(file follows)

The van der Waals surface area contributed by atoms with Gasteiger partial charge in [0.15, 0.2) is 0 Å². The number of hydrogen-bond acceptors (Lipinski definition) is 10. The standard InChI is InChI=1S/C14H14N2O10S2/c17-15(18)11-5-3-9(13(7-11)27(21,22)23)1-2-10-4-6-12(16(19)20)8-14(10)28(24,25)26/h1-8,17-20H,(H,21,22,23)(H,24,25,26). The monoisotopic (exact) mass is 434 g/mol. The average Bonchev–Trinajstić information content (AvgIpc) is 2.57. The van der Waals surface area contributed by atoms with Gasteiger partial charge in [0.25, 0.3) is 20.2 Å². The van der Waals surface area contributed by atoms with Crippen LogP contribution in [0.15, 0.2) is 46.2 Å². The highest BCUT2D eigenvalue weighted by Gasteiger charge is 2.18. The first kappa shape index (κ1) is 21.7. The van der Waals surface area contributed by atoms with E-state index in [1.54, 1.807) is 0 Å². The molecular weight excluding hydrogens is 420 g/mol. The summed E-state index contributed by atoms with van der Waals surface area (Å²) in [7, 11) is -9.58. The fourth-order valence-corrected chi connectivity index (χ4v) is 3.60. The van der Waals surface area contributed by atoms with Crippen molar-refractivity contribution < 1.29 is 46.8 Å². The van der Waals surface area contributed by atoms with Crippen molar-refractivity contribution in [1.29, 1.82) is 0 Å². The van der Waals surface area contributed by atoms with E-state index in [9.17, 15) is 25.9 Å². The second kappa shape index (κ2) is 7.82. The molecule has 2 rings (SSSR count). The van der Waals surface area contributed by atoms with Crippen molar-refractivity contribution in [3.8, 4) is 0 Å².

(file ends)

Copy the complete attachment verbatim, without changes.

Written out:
The van der Waals surface area contributed by atoms with Gasteiger partial charge in [0.15, 0.2) is 0 Å². The number of hydrogen-bond acceptors (Lipinski definition) is 10. The standard InChI is InChI=1S/C14H14N2O10S2/c17-15(18)11-5-3-9(13(7-11)27(21,22)23)1-2-10-4-6-12(16(19)20)8-14(10)28(24,25)26/h1-8,17-20H,(H,21,22,23)(H,24,25,26). The monoisotopic (exact) mass is 434 g/mol. The average Bonchev–Trinajstić information content (AvgIpc) is 2.57. The van der Waals surface area contributed by atoms with Gasteiger partial charge in [0.25, 0.3) is 20.2 Å². The van der Waals surface area contributed by atoms with Crippen LogP contribution in [0.15, 0.2) is 46.2 Å². The highest BCUT2D eigenvalue weighted by Gasteiger charge is 2.18. The first kappa shape index (κ1) is 21.7. The van der Waals surface area contributed by atoms with E-state index in [1.54, 1.807) is 0 Å². The molecular weight excluding hydrogens is 420 g/mol. The summed E-state index contributed by atoms with van der Waals surface area (Å²) in [7, 11) is -9.58. The fourth-order valence-corrected chi connectivity index (χ4v) is 3.60. The van der Waals surface area contributed by atoms with Crippen molar-refractivity contribution < 1.29 is 46.8 Å². The van der Waals surface area contributed by atoms with Crippen molar-refractivity contribution in [1.29, 1.82) is 0 Å². The van der Waals surface area contributed by atoms with E-state index in [9.17, 15) is 25.9 Å². The second kappa shape index (κ2) is 7.82. The molecule has 2 rings (SSSR count). The van der Waals surface area contributed by atoms with Crippen molar-refractivity contribution in [3.8, 4) is 0 Å².